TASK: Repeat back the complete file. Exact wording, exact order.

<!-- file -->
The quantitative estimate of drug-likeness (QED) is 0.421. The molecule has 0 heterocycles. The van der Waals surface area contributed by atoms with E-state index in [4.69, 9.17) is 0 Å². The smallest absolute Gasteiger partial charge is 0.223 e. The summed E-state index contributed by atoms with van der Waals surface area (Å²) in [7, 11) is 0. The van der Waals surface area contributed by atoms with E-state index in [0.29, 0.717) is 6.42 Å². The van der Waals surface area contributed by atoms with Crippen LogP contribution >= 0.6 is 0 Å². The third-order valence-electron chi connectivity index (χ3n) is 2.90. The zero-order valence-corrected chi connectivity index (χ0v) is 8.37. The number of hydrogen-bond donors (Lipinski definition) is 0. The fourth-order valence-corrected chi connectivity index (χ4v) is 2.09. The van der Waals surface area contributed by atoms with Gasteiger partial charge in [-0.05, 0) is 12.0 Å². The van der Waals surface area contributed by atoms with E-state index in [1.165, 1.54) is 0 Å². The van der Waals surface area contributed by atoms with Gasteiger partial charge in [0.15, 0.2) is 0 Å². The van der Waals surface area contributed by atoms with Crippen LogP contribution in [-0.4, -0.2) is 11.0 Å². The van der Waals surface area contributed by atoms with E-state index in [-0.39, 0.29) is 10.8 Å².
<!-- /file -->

The quantitative estimate of drug-likeness (QED) is 0.421. The molecule has 0 heterocycles. The van der Waals surface area contributed by atoms with E-state index in [4.69, 9.17) is 0 Å². The smallest absolute Gasteiger partial charge is 0.223 e. The summed E-state index contributed by atoms with van der Waals surface area (Å²) in [7, 11) is 0. The van der Waals surface area contributed by atoms with E-state index in [0.29, 0.717) is 6.42 Å². The van der Waals surface area contributed by atoms with Crippen LogP contribution >= 0.6 is 0 Å². The third-order valence-electron chi connectivity index (χ3n) is 2.90. The zero-order valence-corrected chi connectivity index (χ0v) is 8.37. The number of hydrogen-bond donors (Lipinski definition) is 0. The fourth-order valence-corrected chi connectivity index (χ4v) is 2.09. The van der Waals surface area contributed by atoms with Gasteiger partial charge in [-0.05, 0) is 12.0 Å². The van der Waals surface area contributed by atoms with E-state index in [1.165, 1.54) is 0 Å². The van der Waals surface area contributed by atoms with Gasteiger partial charge in [0.15, 0.2) is 0 Å². The van der Waals surface area contributed by atoms with Crippen LogP contribution in [-0.4, -0.2) is 11.0 Å². The van der Waals surface area contributed by atoms with E-state index in [-0.39, 0.29) is 10.8 Å².